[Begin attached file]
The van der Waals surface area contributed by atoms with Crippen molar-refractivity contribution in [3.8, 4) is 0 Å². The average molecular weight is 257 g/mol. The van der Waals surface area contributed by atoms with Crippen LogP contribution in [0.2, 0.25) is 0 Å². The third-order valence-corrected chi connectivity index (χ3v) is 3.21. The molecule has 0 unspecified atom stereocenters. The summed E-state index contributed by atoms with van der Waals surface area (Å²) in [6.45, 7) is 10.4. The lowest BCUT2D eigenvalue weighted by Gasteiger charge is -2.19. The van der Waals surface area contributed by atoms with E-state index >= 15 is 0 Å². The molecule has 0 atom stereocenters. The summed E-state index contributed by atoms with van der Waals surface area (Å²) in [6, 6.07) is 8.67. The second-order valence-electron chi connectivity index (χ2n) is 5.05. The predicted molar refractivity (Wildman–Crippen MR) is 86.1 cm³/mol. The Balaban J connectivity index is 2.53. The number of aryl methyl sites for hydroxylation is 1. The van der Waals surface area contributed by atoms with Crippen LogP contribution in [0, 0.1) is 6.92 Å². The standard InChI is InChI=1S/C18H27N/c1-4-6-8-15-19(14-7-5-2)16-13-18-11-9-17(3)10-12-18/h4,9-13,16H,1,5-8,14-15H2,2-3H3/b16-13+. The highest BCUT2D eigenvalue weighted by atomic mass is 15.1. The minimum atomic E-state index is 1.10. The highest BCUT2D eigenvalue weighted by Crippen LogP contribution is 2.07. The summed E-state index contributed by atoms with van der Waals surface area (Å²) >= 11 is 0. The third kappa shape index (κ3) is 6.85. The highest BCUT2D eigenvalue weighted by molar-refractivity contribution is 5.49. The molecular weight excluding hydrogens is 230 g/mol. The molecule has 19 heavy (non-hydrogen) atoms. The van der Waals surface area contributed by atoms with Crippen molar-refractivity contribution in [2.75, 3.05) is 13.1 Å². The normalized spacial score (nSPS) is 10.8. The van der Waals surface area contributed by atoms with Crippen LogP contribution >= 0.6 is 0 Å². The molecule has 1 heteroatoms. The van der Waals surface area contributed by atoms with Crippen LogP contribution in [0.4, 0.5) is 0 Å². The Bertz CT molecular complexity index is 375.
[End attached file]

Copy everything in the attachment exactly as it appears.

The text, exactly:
The van der Waals surface area contributed by atoms with Crippen molar-refractivity contribution in [3.8, 4) is 0 Å². The average molecular weight is 257 g/mol. The van der Waals surface area contributed by atoms with Crippen LogP contribution in [0.2, 0.25) is 0 Å². The third-order valence-corrected chi connectivity index (χ3v) is 3.21. The molecule has 0 unspecified atom stereocenters. The summed E-state index contributed by atoms with van der Waals surface area (Å²) in [6.45, 7) is 10.4. The lowest BCUT2D eigenvalue weighted by Gasteiger charge is -2.19. The van der Waals surface area contributed by atoms with E-state index >= 15 is 0 Å². The molecule has 0 atom stereocenters. The summed E-state index contributed by atoms with van der Waals surface area (Å²) in [6, 6.07) is 8.67. The second-order valence-electron chi connectivity index (χ2n) is 5.05. The predicted molar refractivity (Wildman–Crippen MR) is 86.1 cm³/mol. The Balaban J connectivity index is 2.53. The number of aryl methyl sites for hydroxylation is 1. The van der Waals surface area contributed by atoms with Crippen LogP contribution in [0, 0.1) is 6.92 Å². The standard InChI is InChI=1S/C18H27N/c1-4-6-8-15-19(14-7-5-2)16-13-18-11-9-17(3)10-12-18/h4,9-13,16H,1,5-8,14-15H2,2-3H3/b16-13+. The highest BCUT2D eigenvalue weighted by atomic mass is 15.1. The minimum atomic E-state index is 1.10. The highest BCUT2D eigenvalue weighted by Crippen LogP contribution is 2.07. The summed E-state index contributed by atoms with van der Waals surface area (Å²) >= 11 is 0. The third kappa shape index (κ3) is 6.85. The highest BCUT2D eigenvalue weighted by molar-refractivity contribution is 5.49. The molecular weight excluding hydrogens is 230 g/mol. The molecule has 19 heavy (non-hydrogen) atoms. The van der Waals surface area contributed by atoms with Crippen molar-refractivity contribution in [2.75, 3.05) is 13.1 Å². The normalized spacial score (nSPS) is 10.8. The van der Waals surface area contributed by atoms with Crippen LogP contribution >= 0.6 is 0 Å². The molecule has 1 heteroatoms. The van der Waals surface area contributed by atoms with Crippen LogP contribution in [0.4, 0.5) is 0 Å². The Bertz CT molecular complexity index is 375.